Hand to Hold's Official Blog: Written by Parents for Parents

Your Story is Valid

twins NICU hand to hold, NICU experience

Life with these two is not always easy, but it’s definitely never boring.

As a supportive network of NICU parents, we do our best not to compare experiences, but to recognize that everyone’s experience is different, and everyone’s feelings about that experience are completely valid. It seems no matter how long the NICU stay, many of us carry some degree of guilt about not being able to protect our babies.

A few years ago I wrote an essay about how I’ve never had “just” one kid. I came home from the hospital after our five week NICU stay, overwhelmed with two infants who didn’t sleep nearly as much as they did in the hospital. I wrote about how for years I harbored resentment towards those who had it easier than I did – those with just one child, those with two children more spaced out, those who were not possibly as overwhelmed as I was.

When the essay was published, parents all over the internet commented in droves to tell me what a horrible mother I was, slamming me for not being appreciative of the three beautiful children I do have, when there are women everywhere who struggle with infertility, miscarriage, and infant loss.

They weren’t completely wrong. But those stories were not my story, and each of our stories has a valid place and deserves to be told.

I do not know what it is like to lose a pregnancy. And I only know the pain of losing a baby through reading the stories from our contributors and others on the internet. I’ve wept over many YouTube videos sent my way through our Facebook page, some parents proudly documenting their preemie’s first year of life, some commemorating a life cut way too short.

These stories grab my heart and squeeze it so tight, I can’t breathe, and I wonder how those parents have the strength to keep it together.

I also read stories from mothers who are still wracked with guilt after their babies were unexpectedly taken to the NICU after a seemingly healthy, full term delivery, leaving them to recover alone in her room, and frightened and unable to see their baby right away.

These experiences are unimaginably hard. All of them.

If we do anything as parents in this community, we need to lift each other up in our times of need. A week in the NICU can be terrifying for many, while month in the NICU can be quite uneventful for others. Those first few hours and days are overwhelming and chaotic for every parent.

Each experience is unique to that parent.

Your fear and your uncertainty are not dependent on the gestational age of your baby or the length of your journey. All of these pains, worries, frustrations, heartaches and yes, celebrations, are still valid. It’s neither a contest, nor is it safe to brush off your own feelings of worry or pain because someone else has it harder. There will always be a more heartbreaking, more frightening, or more inspiring story.

But your story is still your story, and it still counts.

It took me years to get over my resentment, to realize that everyone’s version of hard is relative. Once I let go of my preconceived notions based on my own experiences, I gained empathy towards others who may not have preemies, may not have twins, but who may be dealing with their own difficulties: the mama of one who desperately wants more, the mama of one who lost a twin, even the mama who is having a really difficult day and just needs to vent a little bit.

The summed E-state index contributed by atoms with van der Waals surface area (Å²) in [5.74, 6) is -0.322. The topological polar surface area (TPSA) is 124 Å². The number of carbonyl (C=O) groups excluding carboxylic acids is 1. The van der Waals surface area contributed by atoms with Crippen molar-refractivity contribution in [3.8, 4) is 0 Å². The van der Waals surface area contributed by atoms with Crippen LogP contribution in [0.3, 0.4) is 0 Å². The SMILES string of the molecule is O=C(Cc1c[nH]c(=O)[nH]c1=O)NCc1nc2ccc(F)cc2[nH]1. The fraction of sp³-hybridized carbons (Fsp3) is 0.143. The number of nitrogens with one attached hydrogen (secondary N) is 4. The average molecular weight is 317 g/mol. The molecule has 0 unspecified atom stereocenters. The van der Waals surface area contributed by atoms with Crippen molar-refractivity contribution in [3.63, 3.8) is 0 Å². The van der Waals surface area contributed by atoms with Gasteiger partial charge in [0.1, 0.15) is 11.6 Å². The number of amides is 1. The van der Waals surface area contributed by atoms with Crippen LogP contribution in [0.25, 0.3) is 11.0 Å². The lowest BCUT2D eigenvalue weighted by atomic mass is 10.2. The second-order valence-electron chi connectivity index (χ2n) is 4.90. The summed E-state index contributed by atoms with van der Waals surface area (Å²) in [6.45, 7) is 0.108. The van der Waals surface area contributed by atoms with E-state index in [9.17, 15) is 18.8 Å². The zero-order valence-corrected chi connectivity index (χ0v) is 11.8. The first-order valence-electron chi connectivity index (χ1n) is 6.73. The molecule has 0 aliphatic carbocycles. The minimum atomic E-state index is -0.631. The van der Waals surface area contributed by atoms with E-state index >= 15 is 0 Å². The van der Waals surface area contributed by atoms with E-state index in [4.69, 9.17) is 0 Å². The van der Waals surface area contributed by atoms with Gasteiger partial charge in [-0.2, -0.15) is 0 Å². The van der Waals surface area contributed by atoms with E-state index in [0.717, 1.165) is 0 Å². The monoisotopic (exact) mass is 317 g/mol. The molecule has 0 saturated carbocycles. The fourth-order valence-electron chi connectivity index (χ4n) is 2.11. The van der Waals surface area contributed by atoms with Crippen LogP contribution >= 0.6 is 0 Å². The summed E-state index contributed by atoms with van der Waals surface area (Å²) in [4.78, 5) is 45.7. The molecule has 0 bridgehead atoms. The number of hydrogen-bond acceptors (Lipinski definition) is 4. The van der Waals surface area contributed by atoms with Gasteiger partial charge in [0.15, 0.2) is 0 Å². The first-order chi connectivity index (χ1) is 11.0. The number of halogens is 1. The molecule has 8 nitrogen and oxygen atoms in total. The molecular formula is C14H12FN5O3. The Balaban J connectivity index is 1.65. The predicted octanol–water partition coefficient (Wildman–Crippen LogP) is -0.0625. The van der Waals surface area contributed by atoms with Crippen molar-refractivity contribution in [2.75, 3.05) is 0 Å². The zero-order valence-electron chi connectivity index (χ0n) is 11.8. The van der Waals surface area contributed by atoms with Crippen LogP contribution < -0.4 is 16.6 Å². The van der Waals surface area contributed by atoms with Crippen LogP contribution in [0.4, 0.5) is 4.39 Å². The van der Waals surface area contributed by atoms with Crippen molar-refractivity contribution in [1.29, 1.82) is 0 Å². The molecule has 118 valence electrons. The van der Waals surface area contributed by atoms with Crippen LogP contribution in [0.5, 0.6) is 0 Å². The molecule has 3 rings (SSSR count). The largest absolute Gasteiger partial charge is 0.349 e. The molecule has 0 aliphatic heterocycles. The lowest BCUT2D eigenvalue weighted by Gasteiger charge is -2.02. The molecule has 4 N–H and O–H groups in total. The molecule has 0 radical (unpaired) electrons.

Your hard is still hard. Your feelings are still valid. Your story still counts.

Leigh Ann Torres About Leigh Ann Torres

Online Community Coordinator, Preemie Babies 101 Lead Blogger - Leigh Ann Torres is a freelance writer, blogger and mother of three living in Austin, TX. After a short and sudden bout with severe preeclampsia, Leigh Ann’s identical twin girls were delivered at 31 weeks, spending 38 mostly uneventful days in the NICU. Two years later the Torres family welcomed another baby, this time at term, with only a mild case of preeclampsia. Leigh Ann currently runs Hand to Hold’s official blog and social media channels. When she’s not doing laundry or fulfilling requests for snacks, she usually has her nose stuck in a book. You can keep in touch with Leigh Ann on Twitter or via email.

Comments

  1. Susan Hundley says:

    My story as a grandmother to precious 26 week identical twin granddaughters, who spent 96 days in the NICU and are now perfect 3 years old is one only I understand. I get that. While I am so grateful every day for my granddaughters I will never be the same. In some ways the experience has changed me for the better. Before the twins, I viewed children with sympathy and while I knew their families loved them, I had no idea how much. Now I know. In the early days of the twins life, I prayed for one thing – that they both survive. I loved them so much and thought they were so beautiful from the second I saw them, any disabilities we were warned of, didn’t diminish that love. Of course as each issue was checked off, I was relieved because it meant their lives would be easier. Now the flip side of what their early birth did to me was not good. I still fear that something could still happen – no medical reason supports this, but deep inside me I fear this. Probably because I never thought we would have two perfectly healthy little girls – the odds were just too monumental against this! Yet, they defied the odds. i am only speaking from my perspective as a grandmother, since I know my daughter and son-in-law have their own story.

  2. Susan Hundley says:

    I mean I viewed children with disabilities with sympathy in the above comment

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